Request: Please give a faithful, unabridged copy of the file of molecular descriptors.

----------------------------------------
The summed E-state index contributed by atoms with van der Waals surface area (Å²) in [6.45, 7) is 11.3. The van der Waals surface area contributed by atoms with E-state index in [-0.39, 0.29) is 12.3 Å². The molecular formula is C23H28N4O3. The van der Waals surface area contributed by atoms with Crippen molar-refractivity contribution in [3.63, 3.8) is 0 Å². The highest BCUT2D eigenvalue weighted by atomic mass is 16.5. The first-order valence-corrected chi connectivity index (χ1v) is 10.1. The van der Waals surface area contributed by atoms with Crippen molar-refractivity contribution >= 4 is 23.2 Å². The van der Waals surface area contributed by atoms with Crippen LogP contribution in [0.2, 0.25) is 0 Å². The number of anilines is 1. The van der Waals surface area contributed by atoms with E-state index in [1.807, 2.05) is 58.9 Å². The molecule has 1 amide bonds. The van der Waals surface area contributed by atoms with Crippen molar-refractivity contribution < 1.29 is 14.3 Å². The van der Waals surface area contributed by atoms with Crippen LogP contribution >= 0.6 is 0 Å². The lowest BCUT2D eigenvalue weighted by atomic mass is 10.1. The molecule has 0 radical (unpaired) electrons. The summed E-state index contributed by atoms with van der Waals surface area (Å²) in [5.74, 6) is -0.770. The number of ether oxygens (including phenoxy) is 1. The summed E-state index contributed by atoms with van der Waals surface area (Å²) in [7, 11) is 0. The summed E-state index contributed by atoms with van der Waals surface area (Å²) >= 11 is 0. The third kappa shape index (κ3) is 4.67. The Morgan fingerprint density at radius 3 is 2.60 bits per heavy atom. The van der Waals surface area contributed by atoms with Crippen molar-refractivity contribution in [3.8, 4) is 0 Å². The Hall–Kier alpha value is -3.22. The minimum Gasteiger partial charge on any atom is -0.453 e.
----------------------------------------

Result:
The summed E-state index contributed by atoms with van der Waals surface area (Å²) in [6.45, 7) is 11.3. The van der Waals surface area contributed by atoms with E-state index in [-0.39, 0.29) is 12.3 Å². The molecular formula is C23H28N4O3. The van der Waals surface area contributed by atoms with Crippen molar-refractivity contribution in [3.63, 3.8) is 0 Å². The highest BCUT2D eigenvalue weighted by atomic mass is 16.5. The first-order valence-corrected chi connectivity index (χ1v) is 10.1. The van der Waals surface area contributed by atoms with Crippen molar-refractivity contribution >= 4 is 23.2 Å². The van der Waals surface area contributed by atoms with Crippen LogP contribution in [0.2, 0.25) is 0 Å². The number of anilines is 1. The van der Waals surface area contributed by atoms with E-state index in [1.807, 2.05) is 58.9 Å². The molecule has 1 amide bonds. The van der Waals surface area contributed by atoms with Crippen molar-refractivity contribution < 1.29 is 14.3 Å². The van der Waals surface area contributed by atoms with Crippen LogP contribution >= 0.6 is 0 Å². The lowest BCUT2D eigenvalue weighted by atomic mass is 10.1. The molecule has 0 radical (unpaired) electrons. The summed E-state index contributed by atoms with van der Waals surface area (Å²) in [5.74, 6) is -0.770. The number of ether oxygens (including phenoxy) is 1. The summed E-state index contributed by atoms with van der Waals surface area (Å²) in [7, 11) is 0. The summed E-state index contributed by atoms with van der Waals surface area (Å²) >= 11 is 0. The third kappa shape index (κ3) is 4.67. The Morgan fingerprint density at radius 3 is 2.60 bits per heavy atom. The van der Waals surface area contributed by atoms with Crippen molar-refractivity contribution in [3.8, 4) is 0 Å². The Hall–Kier alpha value is -3.22. The minimum Gasteiger partial charge on any atom is -0.453 e.